SLG can also be externally hosted by Capita, giving you a fairly vanilla SharePoint install with the webparts in. SLG for those who haven’t used it does a very good job of replicating parts of SIMs on a the web, which is great if you like the way SIMS displays its data. Personally I was hoping to have a bit more freedom with how the data can be displayed an manipulated but sadly the product is currently quite limited in this area. For example if you enter your interim reports in the marksheet view they are sent to parents in the same way so you get the list of reports which can be filtered by date but not by subject, so if you wanted to review your child’s English grades over the past 2 years you would have to filter the report for the dates and the sort the column by name to see the English ones which doesn’t seem very intuitive. Also there is no facility to graph the assessment data to look at trends. Also whilst there are some graphs for attendance data the graphical quality of the pie charts etc seemed quite pixel-ly. It does have the advantage of being fully integrated into SIMS and if you already have a SharePoint installation it may well be worth giving more though to It also enables you to do some data entry into SIMS, but as we have remote access to SIMS via Citrix already this was not something that we were interested in.
Now we come down to the final three VLE products we were considering Moodle, Frog and StudyWiz. These are quite different products in many senses and will be more appropriate to different users. Moodle which I have used at my previous school is often touted as the ‘free’ solution. Whilst Moodle is opensource, and therefore has no licensing fee to call it free is to not show the whole picture.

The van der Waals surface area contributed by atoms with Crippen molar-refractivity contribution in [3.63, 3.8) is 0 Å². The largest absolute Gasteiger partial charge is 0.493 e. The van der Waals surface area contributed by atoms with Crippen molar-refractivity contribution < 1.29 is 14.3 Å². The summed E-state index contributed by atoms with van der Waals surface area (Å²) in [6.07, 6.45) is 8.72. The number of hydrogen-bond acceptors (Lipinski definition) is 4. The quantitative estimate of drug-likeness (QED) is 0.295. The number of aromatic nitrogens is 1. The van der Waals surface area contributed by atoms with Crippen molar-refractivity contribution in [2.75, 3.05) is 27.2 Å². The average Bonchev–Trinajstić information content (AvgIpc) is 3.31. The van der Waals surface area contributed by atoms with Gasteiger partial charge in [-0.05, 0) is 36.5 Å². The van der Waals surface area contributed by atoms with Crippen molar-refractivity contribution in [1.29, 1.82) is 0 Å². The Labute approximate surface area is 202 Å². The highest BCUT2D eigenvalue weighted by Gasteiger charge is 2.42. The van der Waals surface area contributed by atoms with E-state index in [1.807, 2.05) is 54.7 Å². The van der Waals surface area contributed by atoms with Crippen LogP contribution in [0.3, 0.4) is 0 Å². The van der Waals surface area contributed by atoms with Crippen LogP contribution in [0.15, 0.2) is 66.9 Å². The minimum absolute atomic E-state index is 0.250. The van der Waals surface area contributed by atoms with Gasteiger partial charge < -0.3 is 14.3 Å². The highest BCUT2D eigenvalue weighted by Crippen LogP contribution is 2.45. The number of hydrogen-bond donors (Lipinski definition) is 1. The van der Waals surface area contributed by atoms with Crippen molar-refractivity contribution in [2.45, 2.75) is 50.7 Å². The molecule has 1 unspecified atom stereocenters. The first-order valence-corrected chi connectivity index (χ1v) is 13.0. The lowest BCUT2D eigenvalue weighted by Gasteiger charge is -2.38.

It is quite possible to throw together a basic Moodle installation on a cheap bit of webspace (or an old internal server) for very little money, where moodle really costs though is in time. As someone who has spent many hours writing plugins, themes and blocks for Moodle I am very aware of its cost… However if you have enthusiastic and experienced tech support/teaching staff who are willing to spend a lot of time integrating various plugins, tweaking themes and integrating third-part solutions then Moodle is truly as excellent solution. As we were looking for a solution to be used across the whole 4-18+ age range I had my concerns about how well Moodle could be used across this whole spectrum given it origins as a FE/HE product, however I am aware there are a few pioneers pushing its use in the primary age group. My personal concern with a Moodle based solution is that is very reliant upon technical expertise to create and maintain it, and should that technical expertise ever move on you have the potential issue of the project falling into disrepair as there is no external support… However if you are prepared to take this risk and have a good team then Moodle is a very flexible and powerful solution with a fast growing community of support behind it… At present I still find Moodle to be a little bit too complicated for all staff to use without significant training, but I do think this is improving…